Ted Nash Long Life Foundation funds Alzheimer’s research.
(from the Center Times, a publication of the The University of Texas Southwestern Medical Center, Campus Edition, August 2017)
Ted Nash, the son of a railroad company man, grew up in his father’s shadow. Born in 1917, he worked as a caring boy while a teen, shoveling coal to heat President Franklin D. Roosevelt’s private railroad car while traveling across the U.S. during the 1932 presidential election campaign.
Mr. Nash served in the Army during World War II and later worked for Electro-Motive, a division of General Moters. He set his sights on becoming a millionaire with the intent to eventually donate his money to make the world a better place. Before Mr. Nash’s death in 2002, he established a philanthropic foundation with a mission to help increase the life expectancy of the average American citizen.
For 15 years, Ted Nash Long Life Foundation has granted more than $5.6 million to various research institutions, including more than $1.7 million to UT Southwestern Medical Center. The Foundation’s most recent gift for $200,000 supports scientific study in Alzheimer’s disease under the direction of Dr. Kendra Frederick, Assistant Professor of Biophysics who also holds faculty appointments in the Center for Alzheimer’s and Neurodegenerative Diseases and in the Cecil H. and Ida Green Comprehensive Center for Molecular, Computational and Systems Biology.
Dr. Frederick is studying atomic structures using a superconducting magnet, a new technology that allows her to see inside live cells and potentially unlock the mysteries of certain diseases. UT. Southwestern in the fourth university in the nation to acquire this magnet that has transformed the study of atoms and made Dr. Frederick’s work possible.
Congratulations to Whitney Costello (left), a Molecular Biophysics graduate student in Dr. Kendra Frederick’s lab (right) on being selected by the National Science Foundation and approved by the Chinese Ministry of Science and Technology to spend seven weeks at Zhejiang University in China on a new collaborative research project as part of the East Asia and Pacific Summer Institutes, or EAPSI.
The Searle Scholars program has named fifteen scientists as Searle Scholars for 2017. Each researcher is awarded $300,000 in flexible funding to support his or her work over the next three years.
The Searle Scholars Program makes grants to selected universities and research centers to support the independent research of exceptional young faculty in the biomedical sciences and chemistry who have recently been appointed as assistant professors on a tenure-track appointment. The Program’s Scientific Director appoints an Advisory Board of eminent scientists who choose the Scholars based on rigorous standards aimed at finding the most creative talent interested in pursuing an academic research career. This year, 196 applications were considered from nominations by 143 universities and research institutions.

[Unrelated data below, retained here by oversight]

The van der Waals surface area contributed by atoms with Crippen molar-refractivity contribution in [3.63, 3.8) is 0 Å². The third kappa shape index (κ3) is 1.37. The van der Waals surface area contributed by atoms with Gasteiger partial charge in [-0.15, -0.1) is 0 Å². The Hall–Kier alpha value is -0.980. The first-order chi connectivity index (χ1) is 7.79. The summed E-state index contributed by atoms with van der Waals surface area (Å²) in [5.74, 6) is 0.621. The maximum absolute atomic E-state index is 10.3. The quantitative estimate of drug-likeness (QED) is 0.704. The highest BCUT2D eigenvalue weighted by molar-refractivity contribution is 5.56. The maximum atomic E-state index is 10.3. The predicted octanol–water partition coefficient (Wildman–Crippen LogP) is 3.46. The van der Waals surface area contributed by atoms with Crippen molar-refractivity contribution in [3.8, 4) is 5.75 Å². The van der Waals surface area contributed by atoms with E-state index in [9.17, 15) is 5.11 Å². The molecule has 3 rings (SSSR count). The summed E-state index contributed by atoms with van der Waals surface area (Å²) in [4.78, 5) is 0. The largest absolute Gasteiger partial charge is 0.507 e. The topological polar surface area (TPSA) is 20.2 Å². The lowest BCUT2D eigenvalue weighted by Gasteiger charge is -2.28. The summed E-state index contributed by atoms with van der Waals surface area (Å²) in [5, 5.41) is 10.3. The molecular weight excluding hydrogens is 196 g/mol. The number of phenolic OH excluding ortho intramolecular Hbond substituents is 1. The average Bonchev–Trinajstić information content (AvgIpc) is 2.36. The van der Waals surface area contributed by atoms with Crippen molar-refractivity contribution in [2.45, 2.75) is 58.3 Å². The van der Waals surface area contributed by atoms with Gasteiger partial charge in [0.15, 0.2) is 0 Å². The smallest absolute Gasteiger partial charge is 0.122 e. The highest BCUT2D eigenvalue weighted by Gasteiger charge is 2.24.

“The new class of Searle Scholars is truly outstanding. Our Scientific Advisory Board members remarked that the selection process this year was the most difficult ever because there were so many meritorious applicants,” said Dr. Doug Fambrough, Scientific Director. “The new Scholars are pursuing fundamental research in chemistry and the biomedical sciences—from determining molecular structures to working out the neuronal circuitry underlying various behaviors. All of these Scholars have chosen to take on risky projects that, if successful, will have great impact upon their fields and, in many cases, contribute directly to the betterment of human health.”
Seventy Searle Scholars have been inducted into the National Academy of Sciences. Sixteen Scholars have been recognized with a MacArthur Fellowship, known as the “genius grant.” And a Searle Scholar has been awarded the Nobel Prize for Chemistry.
Since 1981, 587 scientists have been named Searle Scholars. Including this year, the Program has awarded more than $129 million.
About the Searle Scholars Program
The Searle Scholars Program supports high risk, high reward research across a broad range of scientific disciplines. Grants are $300,000 for a three-year term with $100,000 payable each year of the grant. Searle Scholars Program is funded through grants from the family trusts to The Chicago Community Trust and administered by Kinship Foundation, the private operating foundation that manages the institutional philanthropy of the Searle Family. For more information about the Searle Scholars Program visit www.searlescholars.net.
Whitney Costello is one of four graduate students at the University of Texas Southwestern Medical Center to be award a National Research Fellowship from the National Science Foundation. Clockwise from top, Margaret McDaniel, Whitney Costello, Anam Shaikh and Morgan Merriman. Congratulations!
The Ted Nash Long Life Foundation has awarded a two-year $200,000 grant to Kendra K. Frederick, Ph.D. for her studies of Alzheimer’s associated tauopathies. The grant aims to capitalize on new sensitivity-enhancing technology for solid state NMR, dynamic nuclear polarization (DNP), to determine the structure of tau protein aggregates inside of normal and diseased human cells.
Frederick lab receives funding from the STARS program. Article in the April 2016 issue of the UTSouthwestern Center Times.